At first I thought it was an email from a private group wishing to visit the gardens, but as I read on, it soon dawned on me that this request was different! You always dream of being on GW, but to have the BBC approach you is quite sublime.
Throughout the whole process, from initial contact to filming, the team were fantastic - clear communications, prompt responses and above all else, highly professional and as equally supportive.
The Sound Engineer arrived first, regrettably with a migraine, which he fortunately managed to avert with fifteen minutes of sleep before the others arrived. He was soon joined by the Director, Camera Operator and Production Team – we chatted for ten minutes and then it was down to business, as time is precious.
We discovered that to record three minutes of TV ready footage - it takes five hours. For five-seven minutes - ten hours and anything longer will then run into multiple days. Therefore, I gave them a quick tour of the gardens and they took furious notes, commenting on where to film, what would make a great backdrop, how the noise of low flying aircraft would impact the piece and where they should start.
The purpose of the feature was to discuss and explore the concepts of formal design and contemporary planting, which Mark Lane was presenting on GW. I had only known of Mark through his time on GW and the garden design practice that he operates, but I have come to understand that he is an extremely talented presenter, plants-person and inspirational designer. Oh, and by the way, he is a very amiable bloke too!
Mark arrived with his PA Georgie, half an hour later and I introduced myself. We spent a good forty- five minutes meandering through the gardens, chatting about the design, the vistas, challenges and the finished effect. As a relatively new designer myself, having positive feedback from him was humbling and inspiring.
Mark then re-joined the team as they laid out their preparations for the day. The day itself is largely scripted before they arrive on site, as Camilla does a lot of preparation work with the garden owner beforehand, asking for pictures, thoughts and ideas. These are knitted together into a general script for the team, allowing them to hit the ground running when they arrive.
Having sat down with a cup of tea to set about my daily task of answering my emails and social media that had come in overnight, I anticipated that the team would get on with their production. However, fifteen minutes later Camilla asked me to join them in the Potager. I was greeted by the Sound Engineer who had now recovered from his migraine to ask, “Have you ever worn a microphone before?” “No”, I replied! Thirty seconds later, mic at the ready, I was sat down chatting with Mark at the table – he was great at keeping me relaxed, joking and chatting, while all along in the background the Director was getting ready to roll. Then, after about five minutes……”We’re rolling………and action!”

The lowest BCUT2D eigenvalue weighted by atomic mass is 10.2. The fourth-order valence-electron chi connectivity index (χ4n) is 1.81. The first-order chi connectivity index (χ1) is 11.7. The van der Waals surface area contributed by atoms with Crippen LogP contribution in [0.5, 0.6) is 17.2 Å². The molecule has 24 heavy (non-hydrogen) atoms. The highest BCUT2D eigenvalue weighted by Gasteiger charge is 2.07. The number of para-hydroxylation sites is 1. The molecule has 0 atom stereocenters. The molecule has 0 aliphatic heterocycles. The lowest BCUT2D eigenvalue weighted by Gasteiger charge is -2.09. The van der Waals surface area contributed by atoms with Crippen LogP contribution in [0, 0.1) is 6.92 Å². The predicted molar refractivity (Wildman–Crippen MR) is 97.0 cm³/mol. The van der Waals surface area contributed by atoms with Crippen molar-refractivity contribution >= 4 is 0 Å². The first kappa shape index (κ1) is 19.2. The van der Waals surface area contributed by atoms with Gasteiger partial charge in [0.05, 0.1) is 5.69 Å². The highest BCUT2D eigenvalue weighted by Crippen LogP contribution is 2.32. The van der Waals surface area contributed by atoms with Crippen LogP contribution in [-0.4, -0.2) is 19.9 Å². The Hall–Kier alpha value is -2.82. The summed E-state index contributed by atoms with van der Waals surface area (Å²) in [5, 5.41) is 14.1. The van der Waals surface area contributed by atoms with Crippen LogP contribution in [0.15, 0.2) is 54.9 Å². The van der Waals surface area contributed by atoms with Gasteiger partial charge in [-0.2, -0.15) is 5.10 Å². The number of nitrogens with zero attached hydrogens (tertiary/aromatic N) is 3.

Mark sprang into life, welcomed me to GW and thanked me for letting us share our beautiful gardens. He asked me a series of questions based on the overall theme of formal garden design, referencing a number of features from our gardens: the Knot Garden, the Potager, the long, yet formal borders, the clipped topiary, the contemporary planting schemes and the Mediterranean Borders. It was all a blur and after what seemed like an age, waiting for aircraft to pass over, I thought that was it. How naïve I was - the team run through it again and again from multiple angles, asking the same questions, which is then pulled back together in the editing suite.
Once finished, I left them to complete their filming throughout the rest of the garden. They focussed their time in the lower gardens, the Knot Garden and the Mediterranean Terraces. Every piece they filmed, was captured on average four-five times to ensure they got the finished article just so!
The whole team were extremely professional, none more so than Mark, who demonstrated an in-depth knowledge and a passion for the subject, which you only really see on the 4th or the 5th take! The Camera Operator never stopped; when he was not filming myself and Mark, he was capturing footage all over the garden, in places that even I had to question why he was there– a master finely crafting his work, that is for sure.
At the end of the day, it was the turn of the Sound Engineer to step up. Mark pondered the script with the Director and they began recording the voiceovers, the parts of the feature where you see the unusual shots of the gardens, but with no presenter. I would say this lasted about an hour, but it was extremely clever how they knew what would be needed, several weeks before the editors would get hold of it all for the final piecing together.
It was an exhausting day for all involved and the team finally packed up and left just before 6pm, but there was still time for photos together, without a grumble and full of smiles. A big thank you to Camilla, who was a real star pulling it all together in the background, while keeping timings and schedules on track.